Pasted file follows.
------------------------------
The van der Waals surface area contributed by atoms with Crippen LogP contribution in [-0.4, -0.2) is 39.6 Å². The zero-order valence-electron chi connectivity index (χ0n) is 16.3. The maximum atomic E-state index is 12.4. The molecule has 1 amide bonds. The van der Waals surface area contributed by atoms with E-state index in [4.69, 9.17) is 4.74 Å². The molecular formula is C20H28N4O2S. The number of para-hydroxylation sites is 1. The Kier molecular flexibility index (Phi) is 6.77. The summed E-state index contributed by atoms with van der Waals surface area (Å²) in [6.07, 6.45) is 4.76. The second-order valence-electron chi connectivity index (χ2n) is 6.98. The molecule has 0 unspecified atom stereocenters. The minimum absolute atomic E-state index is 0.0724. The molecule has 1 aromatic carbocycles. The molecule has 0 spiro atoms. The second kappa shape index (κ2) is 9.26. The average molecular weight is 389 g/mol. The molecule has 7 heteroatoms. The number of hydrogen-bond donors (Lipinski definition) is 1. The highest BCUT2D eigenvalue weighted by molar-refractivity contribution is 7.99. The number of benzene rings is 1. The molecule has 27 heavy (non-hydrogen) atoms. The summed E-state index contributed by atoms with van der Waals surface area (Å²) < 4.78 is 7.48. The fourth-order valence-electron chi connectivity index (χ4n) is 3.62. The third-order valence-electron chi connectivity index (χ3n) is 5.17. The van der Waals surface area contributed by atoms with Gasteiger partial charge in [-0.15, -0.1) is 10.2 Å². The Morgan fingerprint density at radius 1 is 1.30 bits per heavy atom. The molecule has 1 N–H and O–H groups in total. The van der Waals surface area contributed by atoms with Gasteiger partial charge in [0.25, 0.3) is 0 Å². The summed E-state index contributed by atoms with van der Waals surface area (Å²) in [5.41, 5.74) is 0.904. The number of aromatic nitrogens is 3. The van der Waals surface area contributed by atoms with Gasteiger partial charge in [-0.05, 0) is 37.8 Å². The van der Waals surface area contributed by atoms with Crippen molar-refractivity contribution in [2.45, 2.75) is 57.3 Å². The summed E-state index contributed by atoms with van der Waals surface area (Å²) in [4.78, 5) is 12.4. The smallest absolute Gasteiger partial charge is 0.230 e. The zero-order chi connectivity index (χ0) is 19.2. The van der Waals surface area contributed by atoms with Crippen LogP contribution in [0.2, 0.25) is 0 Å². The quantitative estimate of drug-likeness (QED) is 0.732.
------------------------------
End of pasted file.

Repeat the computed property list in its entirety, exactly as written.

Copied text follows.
The van der Waals surface area contributed by atoms with Crippen LogP contribution in [-0.4, -0.2) is 39.6 Å². The zero-order valence-electron chi connectivity index (χ0n) is 16.3. The maximum atomic E-state index is 12.4. The molecule has 1 amide bonds. The van der Waals surface area contributed by atoms with E-state index in [4.69, 9.17) is 4.74 Å². The molecular formula is C20H28N4O2S. The number of para-hydroxylation sites is 1. The Kier molecular flexibility index (Phi) is 6.77. The summed E-state index contributed by atoms with van der Waals surface area (Å²) in [6.07, 6.45) is 4.76. The second-order valence-electron chi connectivity index (χ2n) is 6.98. The molecule has 0 unspecified atom stereocenters. The minimum absolute atomic E-state index is 0.0724. The molecule has 1 aromatic carbocycles. The molecule has 0 spiro atoms. The second kappa shape index (κ2) is 9.26. The average molecular weight is 389 g/mol. The molecule has 7 heteroatoms. The number of hydrogen-bond donors (Lipinski definition) is 1. The highest BCUT2D eigenvalue weighted by molar-refractivity contribution is 7.99. The number of benzene rings is 1. The molecule has 27 heavy (non-hydrogen) atoms. The summed E-state index contributed by atoms with van der Waals surface area (Å²) < 4.78 is 7.48. The fourth-order valence-electron chi connectivity index (χ4n) is 3.62. The third-order valence-electron chi connectivity index (χ3n) is 5.17. The van der Waals surface area contributed by atoms with Gasteiger partial charge in [-0.15, -0.1) is 10.2 Å². The Morgan fingerprint density at radius 1 is 1.30 bits per heavy atom. The molecule has 1 N–H and O–H groups in total. The van der Waals surface area contributed by atoms with Gasteiger partial charge in [0.25, 0.3) is 0 Å². The summed E-state index contributed by atoms with van der Waals surface area (Å²) in [5.41, 5.74) is 0.904. The number of aromatic nitrogens is 3. The van der Waals surface area contributed by atoms with Gasteiger partial charge in [-0.05, 0) is 37.8 Å². The van der Waals surface area contributed by atoms with Crippen molar-refractivity contribution in [2.45, 2.75) is 57.3 Å². The summed E-state index contributed by atoms with van der Waals surface area (Å²) in [4.78, 5) is 12.4. The smallest absolute Gasteiger partial charge is 0.230 e. The zero-order chi connectivity index (χ0) is 19.2. The van der Waals surface area contributed by atoms with Crippen LogP contribution in [0.2, 0.25) is 0 Å². The quantitative estimate of drug-likeness (QED) is 0.732.